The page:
And there are few products that have perfectly inelastic demand, if the price goes up people who can afford it will always buy the same amount, an example is insulin for diabetics because in that case they need it to live. 

What about the demand for pizza? Well there are many close substitutes, I could eat a burrito or a burger, I don’t really need pizza. So a small increase in the price could cause the price to decrease a lot, for pizza the demand curve would be more flat, showing the demand for pizza is relatively elastic. If a pizza place has a sale a lot of customers would buy pizza instead of other substitutes  like burgers and burritos.

 Elasticity of Supply



Now there’s also elasticity of supply. A steep curve shows the supply is relatively inelastic, so a large change in price, leads to a small change in quantity. Like an airplane is difficult and time consuming to build, so even if a buyers willing to pay more for one, they’re still going to have to wait.

Relatively elastic supply is when quantity is sensitive to a change in price because producers can respond quickly, stuff like t-shirts and strawberries. Something like the supply of Vincent Van Gogh paintings, well that’s perfectly inelastic because when the price goes up, the quantity doesn’t change. It doesn’t matter if people want more, Van Gogh is not going to be doing anymore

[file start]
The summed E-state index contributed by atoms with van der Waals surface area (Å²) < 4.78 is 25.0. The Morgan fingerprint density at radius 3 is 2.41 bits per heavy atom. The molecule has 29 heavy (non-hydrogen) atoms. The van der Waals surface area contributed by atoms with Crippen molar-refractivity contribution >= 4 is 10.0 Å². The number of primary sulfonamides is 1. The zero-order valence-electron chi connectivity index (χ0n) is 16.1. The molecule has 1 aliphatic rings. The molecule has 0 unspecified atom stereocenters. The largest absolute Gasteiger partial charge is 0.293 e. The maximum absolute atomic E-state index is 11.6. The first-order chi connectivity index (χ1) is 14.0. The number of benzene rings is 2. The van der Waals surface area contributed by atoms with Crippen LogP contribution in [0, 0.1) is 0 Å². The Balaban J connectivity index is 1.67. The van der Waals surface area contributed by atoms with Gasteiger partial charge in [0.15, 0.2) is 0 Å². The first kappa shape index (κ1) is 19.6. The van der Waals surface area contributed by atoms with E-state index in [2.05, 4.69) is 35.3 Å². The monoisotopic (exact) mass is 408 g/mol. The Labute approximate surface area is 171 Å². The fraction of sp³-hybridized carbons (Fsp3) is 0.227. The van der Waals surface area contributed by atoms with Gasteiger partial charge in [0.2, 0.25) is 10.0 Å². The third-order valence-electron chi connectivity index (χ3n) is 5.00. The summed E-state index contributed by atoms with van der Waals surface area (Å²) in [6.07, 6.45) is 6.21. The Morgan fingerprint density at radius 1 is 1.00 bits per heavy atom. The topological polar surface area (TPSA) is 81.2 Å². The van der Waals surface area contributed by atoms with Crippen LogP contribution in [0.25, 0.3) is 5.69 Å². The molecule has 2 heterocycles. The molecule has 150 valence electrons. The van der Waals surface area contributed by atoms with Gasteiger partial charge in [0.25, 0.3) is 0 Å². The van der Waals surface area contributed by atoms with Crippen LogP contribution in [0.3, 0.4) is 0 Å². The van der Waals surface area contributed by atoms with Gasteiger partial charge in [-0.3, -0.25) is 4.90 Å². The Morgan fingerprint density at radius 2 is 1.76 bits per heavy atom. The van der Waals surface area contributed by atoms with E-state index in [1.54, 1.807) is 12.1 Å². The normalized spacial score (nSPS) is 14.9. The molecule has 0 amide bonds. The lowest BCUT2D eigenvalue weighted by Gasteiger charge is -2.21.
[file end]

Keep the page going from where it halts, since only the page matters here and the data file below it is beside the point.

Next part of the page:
So that’s microeconomics in a nutshell, it doesn’t focus on GDP or on unemployment, it analyses the details. It’s helpful to understand concepts like marginal analysis and elasticity. You’re going to be using them to make decisions anyways so you might as well understand what’s going on. Ideally that’ll help you make better decisions.


We hope the additional benefits of watching this video was greater than the additional cost. I’d say it was at least 50 utils for me.


And not that it’s a util contest but I’d say 55 utils. See you next week 

 Credits and Outro


Crash Course Economics made by the help of all these nice people.  If you’re still watching the credits, your demand for this video is just about to outstrip the supply, but you can create more supply when you support Crash Course at Patreon, you’ll help keep crash course free for everyone, forever and get great rewards. Thanks for watching and I hope you got some utils out of this.